Tai Chi Health

Mind/Body Exercise with Tricia Yu

Pain, Suffering and Despair

Posted by on Mar 31, 2017 | 12 comments

Since last May, I have had Trigeminal Neuralgia. Also called the Suicide Disease, it is a rare and debilitating nerve condition that produces excruciating stabs of one-sided facial pain. Anti-seizure drugs that help the pain had serious side effects and Gamma Knife surgery — targeted radiation to stop the pain— was not successful.

For months, I was unable to drive or otherwise function and got down to 95 pounds. There was  an outpouring of support from friends, family and from neighbors who brought us food for months. Late January, I had successful Balloon Compression surgery at Mayo Clinic that damaged the trigeminal nerve and stopped the pain. I am slowly climbing back into life while adapting to the surgery’s side effects.

I did a lot of inner work while bed-ridden with pain and debilitating drug side effects. My state of mind ranged from hope to deep despair and these 7- minute exercises recorded by Kristi Rietz were a lifeline. Based on compassion practices of John Makranski, I hope that they can help uplift you as well. Heartfelt thanks, Kristi.

 Receiving Love                 Extending love

Most of us are suffering right now, both from personal pain and losses, and from despair about our country and our planet. Reality seems unreal and many of us feel that we have lost our bearings. Collectively, we are deeply divided, angry and full of blame. Although ancient wisdom and scientific evidence remind us that nothing is really separate, we continue to be driven by the same fears and the “us/them” mentality that has fueled endless suffering throughout human history.

As we travel our paths and do whatever we do, may we include essential elements of  tai chi practice in our attitudes, conversations and actions. Tai chi is not just an exercise, it is a way of life. Tai chi teaches us how to center, ground and align,  mentally, physically and spiritually. This state is ideal for dealing with pain and fear, stress and conflict, confusion and frustration. Stay focused on this practice in any situation, as often as you can remember. Move from a centered place, from the eye of the hurricane where there is stillness, rather than being swept away in the surrounding chaos.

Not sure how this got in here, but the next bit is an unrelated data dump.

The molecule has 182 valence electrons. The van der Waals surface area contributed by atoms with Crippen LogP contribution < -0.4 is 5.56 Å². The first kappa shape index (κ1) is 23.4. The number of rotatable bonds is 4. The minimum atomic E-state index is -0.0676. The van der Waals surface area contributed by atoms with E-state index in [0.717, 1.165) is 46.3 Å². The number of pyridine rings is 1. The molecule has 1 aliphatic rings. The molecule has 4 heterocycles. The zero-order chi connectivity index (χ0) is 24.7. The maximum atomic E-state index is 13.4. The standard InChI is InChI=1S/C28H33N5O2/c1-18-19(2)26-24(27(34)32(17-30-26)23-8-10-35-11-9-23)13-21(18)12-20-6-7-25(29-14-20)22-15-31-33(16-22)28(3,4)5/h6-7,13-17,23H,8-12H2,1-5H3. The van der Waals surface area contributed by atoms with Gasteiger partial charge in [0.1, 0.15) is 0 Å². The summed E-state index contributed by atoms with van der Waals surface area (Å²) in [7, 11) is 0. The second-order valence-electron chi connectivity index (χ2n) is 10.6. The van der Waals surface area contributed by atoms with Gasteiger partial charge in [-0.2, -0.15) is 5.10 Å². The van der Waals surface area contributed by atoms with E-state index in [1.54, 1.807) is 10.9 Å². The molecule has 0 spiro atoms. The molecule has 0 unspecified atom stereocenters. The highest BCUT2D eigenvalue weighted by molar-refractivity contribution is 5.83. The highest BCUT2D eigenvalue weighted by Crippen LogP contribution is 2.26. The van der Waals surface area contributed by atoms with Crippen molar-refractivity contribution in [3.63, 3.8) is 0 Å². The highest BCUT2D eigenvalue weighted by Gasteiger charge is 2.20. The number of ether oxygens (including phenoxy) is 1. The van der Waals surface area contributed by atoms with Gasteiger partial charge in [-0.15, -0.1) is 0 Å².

Remember:the same elements lie within you as in the  people and actions you oppose. Nothing and nobody is truly separate.

As you Travel Your Path:

 Ponder This

If you think you are too small to make a difference, try sleeping with a mosquito.
HH Dalai Lama

In the practice of tolerance, one’s enemy is the best teacher.
HH Dalai Lama

“You must be the change you wish to see”
Mahatma Gandhi

She who is centered in the Tao can go where she wishes without danger.
She perceives the universal harmony, even amid great pain,
because she has found peace in her heart.
Tao Te Ch’ing

You must watch my life, how I live, eat, sit, talk, behave in general. The sum total of all those in me is my religion.
Mahatma Gandhi

Kindness is my religion.
HH Dalai Lama

Practice This

Center to get in touch with your body and your surroundings. Focus on slow, natural breathing to help calm your mind, relax your body and bring your attention into the present moment

Take a few moments to practice Centering at any time…while sitting, standing or lying down. Bring your best intention to the exercise (love, joy, wonder, compassion) then practice it as you go about your day.